Known for its spicy kothu roti, Gasa is another east Toronto mainstay for Sri Lankan cuisine. Gasa has two locations. One at Kennedy and Finch in Scarborough and the other on New Delhi Drive in Markham. Be sure to try their nandu (crab) curry but also be prepared to sweat! If you aren’t gunning for a spicy feast, ask the staff to recommend a few milder options. MORE »



Located at Birchmount and Finch, Suvaiyakam is another Sri Lankan takeout joint that offers the usual fare. Like many of its rivals, Suvaiyakam serves up a great variety of roti, string hoppers, curries, noodles, and short eats like mutton rolls, patties and the like. MORE »

Amma Take Out and Catering

Amma Take Out and Catering

Amma Take Out and Catering at Markham and Steeles is fairly new to the Sri Lankan scene but it has quickly gained a loyal following. Try their variety of lamprais or just some basic rice and curry. Amma also offers a variety of snacks including the ever-popular mutton roll. As the name suggests, be prepared to accept your food in a plastic bag. MORE »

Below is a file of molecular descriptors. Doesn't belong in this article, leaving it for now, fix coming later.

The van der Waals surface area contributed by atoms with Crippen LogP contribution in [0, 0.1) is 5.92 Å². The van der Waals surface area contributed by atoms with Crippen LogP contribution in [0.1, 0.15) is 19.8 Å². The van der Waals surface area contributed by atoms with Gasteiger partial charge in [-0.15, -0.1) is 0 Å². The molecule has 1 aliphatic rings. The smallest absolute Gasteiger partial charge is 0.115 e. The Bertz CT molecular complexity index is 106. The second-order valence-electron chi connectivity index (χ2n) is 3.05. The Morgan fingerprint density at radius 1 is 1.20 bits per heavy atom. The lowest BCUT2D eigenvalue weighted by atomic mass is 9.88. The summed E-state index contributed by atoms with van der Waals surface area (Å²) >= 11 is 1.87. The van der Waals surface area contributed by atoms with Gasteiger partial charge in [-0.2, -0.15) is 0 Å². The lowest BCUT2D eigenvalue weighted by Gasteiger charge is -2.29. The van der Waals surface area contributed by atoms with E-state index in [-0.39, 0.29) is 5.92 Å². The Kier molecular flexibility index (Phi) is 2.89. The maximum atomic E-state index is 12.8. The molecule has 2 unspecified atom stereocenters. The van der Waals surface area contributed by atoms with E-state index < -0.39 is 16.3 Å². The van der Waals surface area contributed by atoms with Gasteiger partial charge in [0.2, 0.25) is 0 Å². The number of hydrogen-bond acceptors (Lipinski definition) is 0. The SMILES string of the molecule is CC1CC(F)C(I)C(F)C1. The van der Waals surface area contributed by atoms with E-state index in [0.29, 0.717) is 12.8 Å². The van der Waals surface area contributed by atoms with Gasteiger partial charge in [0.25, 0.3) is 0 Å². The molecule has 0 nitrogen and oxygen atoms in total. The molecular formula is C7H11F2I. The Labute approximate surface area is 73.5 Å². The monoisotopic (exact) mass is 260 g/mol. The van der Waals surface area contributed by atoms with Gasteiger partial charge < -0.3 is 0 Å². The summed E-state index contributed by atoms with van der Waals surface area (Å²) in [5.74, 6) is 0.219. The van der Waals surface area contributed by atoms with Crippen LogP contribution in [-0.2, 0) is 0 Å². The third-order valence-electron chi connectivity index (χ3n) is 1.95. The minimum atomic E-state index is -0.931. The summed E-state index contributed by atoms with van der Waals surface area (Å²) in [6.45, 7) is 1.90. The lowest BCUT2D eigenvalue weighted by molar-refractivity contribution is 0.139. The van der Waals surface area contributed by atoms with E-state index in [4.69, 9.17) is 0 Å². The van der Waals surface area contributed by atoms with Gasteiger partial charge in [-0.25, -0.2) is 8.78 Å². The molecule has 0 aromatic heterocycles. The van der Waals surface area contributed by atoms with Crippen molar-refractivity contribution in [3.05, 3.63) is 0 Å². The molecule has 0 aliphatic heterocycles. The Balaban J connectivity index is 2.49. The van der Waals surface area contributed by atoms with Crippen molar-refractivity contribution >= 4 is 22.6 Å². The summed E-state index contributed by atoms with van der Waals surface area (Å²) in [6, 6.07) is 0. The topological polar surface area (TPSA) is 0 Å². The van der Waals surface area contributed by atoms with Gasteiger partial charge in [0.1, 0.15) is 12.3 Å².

Araliya Takeout and Catering

Araliya Takeout and Catering

Relatively new to the scene and located on Markham Road in the Woburn area of Scarborough, Araliya delivers with tasty Sri Lankan fare. Araliya has already established a following, with diners coming back for rice and spicy curries. MORE »

Abbirami Catering

Abbirami Catering

At Brimley and Eglinton, Abbirami is your best bet for lamprais, a traditional dish that consists of rice and various curries baked inside a banana leaf. For about $7, this dish can easily serve two. Be prepared to be adventurous as Abbirami lacks menus. Luckily, as with most Sri Lankan takeout counters, food is readily available in front of you so simply point to what you want to order. MORE »

Ceylon Flavor

Ceylon Flavor

Ceylon Flavor is not your typical Sri Lankan takeout-counter-style restaurant. Located at Markham and Steeles just a few steps from Amma, Ceylon Flavor is also relatively new and boasts a sleek design and comfortable seating area. They offer a large selection of vegetarian and meat dishes including mutton rolls and chicken curry. MORE »